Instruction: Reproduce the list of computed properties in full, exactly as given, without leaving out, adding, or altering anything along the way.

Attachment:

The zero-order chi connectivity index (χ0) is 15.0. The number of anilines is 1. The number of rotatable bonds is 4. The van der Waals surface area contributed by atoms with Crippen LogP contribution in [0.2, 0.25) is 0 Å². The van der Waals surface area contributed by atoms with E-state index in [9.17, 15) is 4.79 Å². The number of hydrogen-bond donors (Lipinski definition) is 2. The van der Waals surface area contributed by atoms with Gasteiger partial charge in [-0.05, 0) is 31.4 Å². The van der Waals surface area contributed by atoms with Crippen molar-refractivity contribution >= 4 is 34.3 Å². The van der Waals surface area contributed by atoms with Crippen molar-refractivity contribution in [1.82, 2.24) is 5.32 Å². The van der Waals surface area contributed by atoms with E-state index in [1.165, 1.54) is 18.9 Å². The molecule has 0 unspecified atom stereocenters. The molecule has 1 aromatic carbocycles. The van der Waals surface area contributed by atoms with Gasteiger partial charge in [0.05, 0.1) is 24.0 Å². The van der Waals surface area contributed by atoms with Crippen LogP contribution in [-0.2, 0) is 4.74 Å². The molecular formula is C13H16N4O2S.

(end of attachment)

The zero-order chi connectivity index (χ0) is 15.0. The number of anilines is 1. The number of rotatable bonds is 4. The van der Waals surface area contributed by atoms with Crippen LogP contribution in [0.2, 0.25) is 0 Å². The van der Waals surface area contributed by atoms with E-state index in [9.17, 15) is 4.79 Å². The number of hydrogen-bond donors (Lipinski definition) is 2. The van der Waals surface area contributed by atoms with Gasteiger partial charge in [-0.05, 0) is 31.4 Å². The van der Waals surface area contributed by atoms with Crippen molar-refractivity contribution >= 4 is 34.3 Å². The van der Waals surface area contributed by atoms with Crippen molar-refractivity contribution in [1.82, 2.24) is 5.32 Å². The van der Waals surface area contributed by atoms with E-state index in [1.165, 1.54) is 18.9 Å². The molecule has 0 unspecified atom stereocenters. The molecule has 1 aromatic carbocycles. The van der Waals surface area contributed by atoms with Gasteiger partial charge in [0.05, 0.1) is 24.0 Å². The van der Waals surface area contributed by atoms with Crippen LogP contribution in [-0.2, 0) is 4.74 Å². The molecular formula is C13H16N4O2S.